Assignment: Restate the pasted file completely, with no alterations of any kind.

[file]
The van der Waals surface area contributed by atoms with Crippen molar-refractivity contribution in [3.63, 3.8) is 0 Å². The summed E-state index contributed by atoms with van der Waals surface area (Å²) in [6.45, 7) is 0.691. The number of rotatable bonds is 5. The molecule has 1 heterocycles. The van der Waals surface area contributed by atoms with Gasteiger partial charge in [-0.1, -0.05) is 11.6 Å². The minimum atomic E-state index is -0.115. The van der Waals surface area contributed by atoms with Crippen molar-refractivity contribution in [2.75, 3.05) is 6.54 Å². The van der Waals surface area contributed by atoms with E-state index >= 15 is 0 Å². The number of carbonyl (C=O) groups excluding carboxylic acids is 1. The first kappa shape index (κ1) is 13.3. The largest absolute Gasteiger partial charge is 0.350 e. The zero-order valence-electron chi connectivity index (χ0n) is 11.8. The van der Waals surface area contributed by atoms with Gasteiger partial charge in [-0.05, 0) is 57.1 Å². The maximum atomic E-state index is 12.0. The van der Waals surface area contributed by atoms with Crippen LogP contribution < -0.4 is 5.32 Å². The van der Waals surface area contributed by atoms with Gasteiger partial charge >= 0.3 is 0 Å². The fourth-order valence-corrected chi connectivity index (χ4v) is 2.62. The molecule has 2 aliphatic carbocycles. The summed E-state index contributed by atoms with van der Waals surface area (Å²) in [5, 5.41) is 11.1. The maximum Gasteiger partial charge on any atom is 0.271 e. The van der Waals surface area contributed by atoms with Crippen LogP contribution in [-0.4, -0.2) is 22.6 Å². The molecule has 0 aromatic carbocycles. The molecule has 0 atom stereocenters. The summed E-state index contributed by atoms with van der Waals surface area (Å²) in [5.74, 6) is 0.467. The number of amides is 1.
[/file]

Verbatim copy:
The van der Waals surface area contributed by atoms with Crippen molar-refractivity contribution in [3.63, 3.8) is 0 Å². The summed E-state index contributed by atoms with van der Waals surface area (Å²) in [6.45, 7) is 0.691. The number of rotatable bonds is 5. The molecule has 1 heterocycles. The van der Waals surface area contributed by atoms with Gasteiger partial charge in [-0.1, -0.05) is 11.6 Å². The minimum atomic E-state index is -0.115. The van der Waals surface area contributed by atoms with Crippen molar-refractivity contribution in [2.75, 3.05) is 6.54 Å². The van der Waals surface area contributed by atoms with E-state index >= 15 is 0 Å². The number of carbonyl (C=O) groups excluding carboxylic acids is 1. The first kappa shape index (κ1) is 13.3. The largest absolute Gasteiger partial charge is 0.350 e. The zero-order valence-electron chi connectivity index (χ0n) is 11.8. The van der Waals surface area contributed by atoms with Gasteiger partial charge in [-0.05, 0) is 57.1 Å². The maximum atomic E-state index is 12.0. The van der Waals surface area contributed by atoms with Crippen LogP contribution < -0.4 is 5.32 Å². The van der Waals surface area contributed by atoms with Gasteiger partial charge >= 0.3 is 0 Å². The fourth-order valence-corrected chi connectivity index (χ4v) is 2.62. The molecule has 2 aliphatic carbocycles. The summed E-state index contributed by atoms with van der Waals surface area (Å²) in [5, 5.41) is 11.1. The maximum Gasteiger partial charge on any atom is 0.271 e. The van der Waals surface area contributed by atoms with Crippen LogP contribution in [-0.4, -0.2) is 22.6 Å². The molecule has 0 aromatic carbocycles. The molecule has 0 atom stereocenters. The summed E-state index contributed by atoms with van der Waals surface area (Å²) in [5.74, 6) is 0.467. The number of amides is 1.